Jeffrey Marks is the newest instructor at WritersWeekly University. His class, Intent To Sell – Marketing Genre Fiction Works In Today’s Marketplace, helps first-time novelists create the materials they need to start marketing their works. Limit of 40 students per class.
When I started writing, I wasn’t sure how to get the message out regarding my book. If enthusiasm was any indication, my first book would have been a best seller. I work in marketing in my day job; certainly, I should have known what to do in order to sell mystery novels. I did know that the world had changed. The dream life of running off to Paris and writing like Hemingway had been replaced with the more proletarian life of sitting in a mall bookstore and directing patrons to the bathroom.
I decided to learn from expert advice and purchased a few of the how-to guides on book marketing and promotion. Most of the books on the market at that time were geared towards non-fiction. These books were helpful when talking about promoting my biographies, but they didn’t help much in getting attention for my mysteries.
My next step was to escort a few authors around town and talk to them. Most writers are generous people who are happy to answer questions, and they were grateful for the free car service and a chance to rest their weary signing hand. I met bookstore managers and community relations managers for several stores. These experiences taught me about how to behave during a booksignings and media events. I still follow their advice, which really amounts to good manners.
Since Cincinnati isn’t a literary Mecca, I also wrote author profiles for many years. The experience allowed me to ask writers about their experiences in marketing their works, what worked and what didn’t. They were eager to share stories of what had really helped them to get noticed in a very competitive arena.
I began to learn about professional organizations and conferences. I attended a few conferences and made some incredible contacts there. Authors shouldn’t wait until their first book hits the shelf to start making these contacts; it’s never too early to begin making introductions. For all the websites and real-time activities that can be done to market your work, book promotion still relies heavily on personal contacts and word-of-mouth sales.
I didn’t know all of this. Some of it I stumbled into fortuitously. I had to learn other things the hard way. It took a few years and many wrong turns to find the ways that work best when talking about book promotion for fiction. I’ve done the dreaded mall signings and even lived to tell about it. They’re not that bad if you go into it with a positive attitude and a smile.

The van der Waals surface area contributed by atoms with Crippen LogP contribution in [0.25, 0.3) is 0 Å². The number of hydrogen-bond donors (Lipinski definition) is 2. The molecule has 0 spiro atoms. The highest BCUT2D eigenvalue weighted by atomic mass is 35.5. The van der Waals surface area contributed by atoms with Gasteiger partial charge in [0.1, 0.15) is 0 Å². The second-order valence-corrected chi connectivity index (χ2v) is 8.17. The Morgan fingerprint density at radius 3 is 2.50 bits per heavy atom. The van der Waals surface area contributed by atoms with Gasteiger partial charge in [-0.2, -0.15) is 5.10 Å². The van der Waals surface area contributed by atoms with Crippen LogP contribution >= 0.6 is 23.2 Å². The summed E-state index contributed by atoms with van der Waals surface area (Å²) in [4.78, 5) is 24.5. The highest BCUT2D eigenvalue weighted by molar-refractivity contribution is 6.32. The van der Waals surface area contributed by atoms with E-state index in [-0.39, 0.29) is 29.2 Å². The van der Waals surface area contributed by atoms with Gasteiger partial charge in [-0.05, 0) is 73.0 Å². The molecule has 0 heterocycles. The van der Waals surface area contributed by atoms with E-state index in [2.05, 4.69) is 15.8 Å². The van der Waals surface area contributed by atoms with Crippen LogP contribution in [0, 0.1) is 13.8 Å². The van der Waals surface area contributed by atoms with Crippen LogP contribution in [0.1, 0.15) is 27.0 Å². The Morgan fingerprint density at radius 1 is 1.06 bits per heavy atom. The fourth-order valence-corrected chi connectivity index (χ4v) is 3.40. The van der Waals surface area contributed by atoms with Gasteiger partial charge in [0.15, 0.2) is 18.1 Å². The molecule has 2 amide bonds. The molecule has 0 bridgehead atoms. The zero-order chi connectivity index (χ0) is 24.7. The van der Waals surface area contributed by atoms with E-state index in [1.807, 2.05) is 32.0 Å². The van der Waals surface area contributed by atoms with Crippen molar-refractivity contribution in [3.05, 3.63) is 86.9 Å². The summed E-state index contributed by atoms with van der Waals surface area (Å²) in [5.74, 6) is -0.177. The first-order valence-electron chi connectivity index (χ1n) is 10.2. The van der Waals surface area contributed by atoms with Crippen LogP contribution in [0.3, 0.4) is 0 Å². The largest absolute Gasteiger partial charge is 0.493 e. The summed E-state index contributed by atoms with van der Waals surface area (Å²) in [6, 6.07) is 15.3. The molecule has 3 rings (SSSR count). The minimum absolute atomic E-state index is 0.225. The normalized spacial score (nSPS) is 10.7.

Marketing genre fiction is a unique endeavor, but it doesn’t have to be something learned by trial and error. After several years of hard knocks, I was asked to write a book on how to promote genre fiction. That book was published in 2002 as Intent to Sell, and is coming out with an updated second edition in April.
That led to me taking over MurderMustAdvertise, a Yahoogroup established to share ideas about book marketing. Many of those ideas have made their way into the new version of the book and into my repertoire of tools for selling books. Helping others to learn about marketing has made me a better promoter as well.
One of the things I’ve found is that what works for one author might fail miserably for another. I don’t mind interacting with readers. After being cooped up for months writing a novel, I’m happy to be out and talking to readers. It’s a matter of preference and the author’s comfort with selling. Some writers prefer the solitary life and hate the idea of doing any selling.
I hope that I can help other authors find a way to make their voice heard above the din of a thousand other authors. Who knows? It might just be a book I want to read.
Jeffrey Marks, the author of five novels, is the newest instructor at WritersWeekly.com University. His class, Intent To Sell – Marketing Genre Fiction Works In Today’s Marketplace, aims to help first-time novelists create the materials they need to go out and set up booksignings, go to genre fiction conventions and even line up television and radio interviews. Jeff breaks down the needed materials into easy weekly pieces that will combine to make a killer press kit without hiring a publicist for thousands of dollars. Plus you can ask questions and get feedback from Jeff via email. And you get the ebook version of Intent to Sell, his Anthony award-nominated marketing book. There is a limit of 40 students per class, so don’t delay!